Though nonprofits had lent support to amici briefs in earlier cases, never had 230 joined in a Supreme Court proceeding. When I argued another landmark fundraising case, Riley v. National Federation of the Blind of North Carolina, Justice Antonin Scalia noted during oral argument that though North Carolina considered its legislation pro-charity, more than 60 charities were represented in the courtroom, all in support of the respondent. We hoped that having 230 nonprofits supporting the respondents in this case would have an even bigger effect.
Many people have speculated as to why the court took the case. Obviously, we will never be privy to the reason. Our question presented was: “May a state prosecute a claim of common fraud based solely on the failure to disclose the cost of fundraising during a solicitation for a charity when government believes the cost is too high?” During oral argument it became apparent there was confusion as to whether there were allegations of actual misrepresentations in the record. The Illinois Supreme Court found that there were none.
In presenting the case, I thought several important points needed to be made. First, what a charity spends on persuasion should not be subject to government review. The First Amendment guarantees the right to nonprofits to zealously support unpopular causes. The worth of an organization is its message and its accomplishments, not its fundraising efficiency.
The second point: The state was arguing facts that were not in the record and not part of the question presented to the court.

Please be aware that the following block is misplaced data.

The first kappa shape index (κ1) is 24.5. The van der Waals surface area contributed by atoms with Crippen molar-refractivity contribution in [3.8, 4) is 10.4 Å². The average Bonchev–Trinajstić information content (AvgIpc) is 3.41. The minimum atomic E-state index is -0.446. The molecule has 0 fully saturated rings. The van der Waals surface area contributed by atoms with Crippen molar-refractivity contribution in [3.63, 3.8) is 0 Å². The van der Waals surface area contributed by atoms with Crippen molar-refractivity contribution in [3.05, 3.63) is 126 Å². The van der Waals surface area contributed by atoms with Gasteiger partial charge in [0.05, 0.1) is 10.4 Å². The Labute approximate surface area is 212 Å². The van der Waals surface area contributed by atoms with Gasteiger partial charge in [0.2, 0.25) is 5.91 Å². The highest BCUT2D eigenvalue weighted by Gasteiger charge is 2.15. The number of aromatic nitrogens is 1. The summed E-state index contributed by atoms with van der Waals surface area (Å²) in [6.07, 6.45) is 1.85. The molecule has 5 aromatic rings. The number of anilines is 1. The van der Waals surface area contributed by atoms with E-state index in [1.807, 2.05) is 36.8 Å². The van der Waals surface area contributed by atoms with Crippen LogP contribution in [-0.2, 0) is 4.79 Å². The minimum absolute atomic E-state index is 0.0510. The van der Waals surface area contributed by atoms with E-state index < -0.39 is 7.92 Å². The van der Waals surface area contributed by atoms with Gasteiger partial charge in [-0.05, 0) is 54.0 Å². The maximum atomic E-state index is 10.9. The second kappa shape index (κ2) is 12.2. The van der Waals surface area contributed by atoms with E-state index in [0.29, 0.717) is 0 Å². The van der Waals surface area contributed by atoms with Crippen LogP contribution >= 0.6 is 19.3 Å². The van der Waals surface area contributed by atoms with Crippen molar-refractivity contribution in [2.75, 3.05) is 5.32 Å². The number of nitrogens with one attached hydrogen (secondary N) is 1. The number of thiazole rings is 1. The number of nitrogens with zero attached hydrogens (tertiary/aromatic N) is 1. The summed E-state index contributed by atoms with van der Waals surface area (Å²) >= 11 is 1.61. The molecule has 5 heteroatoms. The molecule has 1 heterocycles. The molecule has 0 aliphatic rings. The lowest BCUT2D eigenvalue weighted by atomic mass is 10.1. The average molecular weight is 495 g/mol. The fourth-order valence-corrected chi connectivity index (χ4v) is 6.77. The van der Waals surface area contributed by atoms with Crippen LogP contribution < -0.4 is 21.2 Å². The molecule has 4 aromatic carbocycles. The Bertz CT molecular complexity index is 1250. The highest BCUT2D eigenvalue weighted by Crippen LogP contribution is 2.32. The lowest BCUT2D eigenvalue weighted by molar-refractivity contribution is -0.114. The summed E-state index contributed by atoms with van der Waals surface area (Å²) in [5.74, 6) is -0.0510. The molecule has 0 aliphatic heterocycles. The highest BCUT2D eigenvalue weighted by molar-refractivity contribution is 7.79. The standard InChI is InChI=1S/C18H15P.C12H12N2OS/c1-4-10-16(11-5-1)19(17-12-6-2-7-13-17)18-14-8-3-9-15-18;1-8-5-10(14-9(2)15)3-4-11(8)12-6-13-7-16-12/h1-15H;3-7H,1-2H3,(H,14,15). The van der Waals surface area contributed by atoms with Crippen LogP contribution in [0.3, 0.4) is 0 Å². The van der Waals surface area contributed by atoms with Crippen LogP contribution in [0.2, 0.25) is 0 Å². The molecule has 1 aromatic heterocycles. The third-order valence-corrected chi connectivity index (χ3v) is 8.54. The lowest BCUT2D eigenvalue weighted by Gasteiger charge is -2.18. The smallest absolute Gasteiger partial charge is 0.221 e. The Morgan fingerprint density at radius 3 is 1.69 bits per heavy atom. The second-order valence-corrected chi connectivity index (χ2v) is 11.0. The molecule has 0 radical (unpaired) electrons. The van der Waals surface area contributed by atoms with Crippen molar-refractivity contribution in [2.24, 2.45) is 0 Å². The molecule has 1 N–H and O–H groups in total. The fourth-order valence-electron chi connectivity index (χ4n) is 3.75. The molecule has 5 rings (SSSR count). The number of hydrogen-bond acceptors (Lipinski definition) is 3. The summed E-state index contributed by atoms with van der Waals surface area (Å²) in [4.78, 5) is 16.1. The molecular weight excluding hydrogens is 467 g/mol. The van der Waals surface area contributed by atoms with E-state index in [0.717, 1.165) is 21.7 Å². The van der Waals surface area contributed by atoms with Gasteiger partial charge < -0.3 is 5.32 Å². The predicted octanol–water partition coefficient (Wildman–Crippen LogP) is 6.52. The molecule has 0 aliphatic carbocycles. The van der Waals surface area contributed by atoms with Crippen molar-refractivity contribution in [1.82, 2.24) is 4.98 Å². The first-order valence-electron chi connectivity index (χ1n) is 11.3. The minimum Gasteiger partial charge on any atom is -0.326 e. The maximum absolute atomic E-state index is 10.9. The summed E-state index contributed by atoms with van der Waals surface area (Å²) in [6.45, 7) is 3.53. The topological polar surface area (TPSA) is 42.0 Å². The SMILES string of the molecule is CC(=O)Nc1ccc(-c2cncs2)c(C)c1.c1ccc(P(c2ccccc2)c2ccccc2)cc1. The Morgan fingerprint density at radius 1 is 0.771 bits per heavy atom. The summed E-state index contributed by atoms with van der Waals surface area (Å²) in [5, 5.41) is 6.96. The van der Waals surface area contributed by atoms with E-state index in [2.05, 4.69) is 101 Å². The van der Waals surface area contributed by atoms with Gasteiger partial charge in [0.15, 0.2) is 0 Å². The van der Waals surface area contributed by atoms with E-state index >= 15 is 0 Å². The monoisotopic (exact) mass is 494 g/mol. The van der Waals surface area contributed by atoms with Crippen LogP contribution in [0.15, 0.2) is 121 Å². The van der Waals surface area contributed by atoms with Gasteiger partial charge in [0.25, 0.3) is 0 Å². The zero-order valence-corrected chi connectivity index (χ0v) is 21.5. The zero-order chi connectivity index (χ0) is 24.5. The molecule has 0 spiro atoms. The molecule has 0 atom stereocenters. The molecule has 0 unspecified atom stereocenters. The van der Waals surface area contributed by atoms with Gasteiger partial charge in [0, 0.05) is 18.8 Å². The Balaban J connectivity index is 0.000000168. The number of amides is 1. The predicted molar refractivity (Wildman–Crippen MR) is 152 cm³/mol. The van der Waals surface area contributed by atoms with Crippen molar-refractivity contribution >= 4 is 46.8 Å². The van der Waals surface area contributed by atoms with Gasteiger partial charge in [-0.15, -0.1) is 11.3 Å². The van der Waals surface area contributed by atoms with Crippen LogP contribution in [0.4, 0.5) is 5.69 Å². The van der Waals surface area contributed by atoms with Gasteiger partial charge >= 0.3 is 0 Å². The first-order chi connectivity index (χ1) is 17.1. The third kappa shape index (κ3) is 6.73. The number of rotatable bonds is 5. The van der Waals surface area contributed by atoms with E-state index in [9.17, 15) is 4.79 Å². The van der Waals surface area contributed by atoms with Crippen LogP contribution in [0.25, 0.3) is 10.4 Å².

We wanted the court to understand that for Illinois to win the case, the court had to be prepared to reverse the trilogy of Supreme Court decisions in the 1980s that dealt with overreaching unconstitutional government regulation of charitable fundraising: Schamburg, Munson and Riley.
We countered the argument that unsophisticated donors had to be protected by noting that Illinois, like most states, has a series of disclosures that must be given at the point of solicitation when fundraising is undertaken by a professional fundraiser. These include a disclosure of the professional status of the caller as well as that a copy of the contract and other financial information is available from the Office of the Attorney General.
A professional fundraiser also must disclose the actual charitable purpose of the organization and, upon request, disclose what percentage of the cost will go to the charitable organization and that which will go to the professional fundraiser.
Several of the justices noted the presence of the nonprofit community in the case, and that charities can and do have high fundraising costs for legitimate reasons. Illinois was forced to confront the fact that it was arguing in favor of the standard-less regulation of fully protected speech, urging that a charity or fundraiser can be guilty of fraud even if no misstatement is made. Justice Stephen Breyer asked how the state could prosecute for fraud when there was no fraud.
A decision in this case is expected before June 30.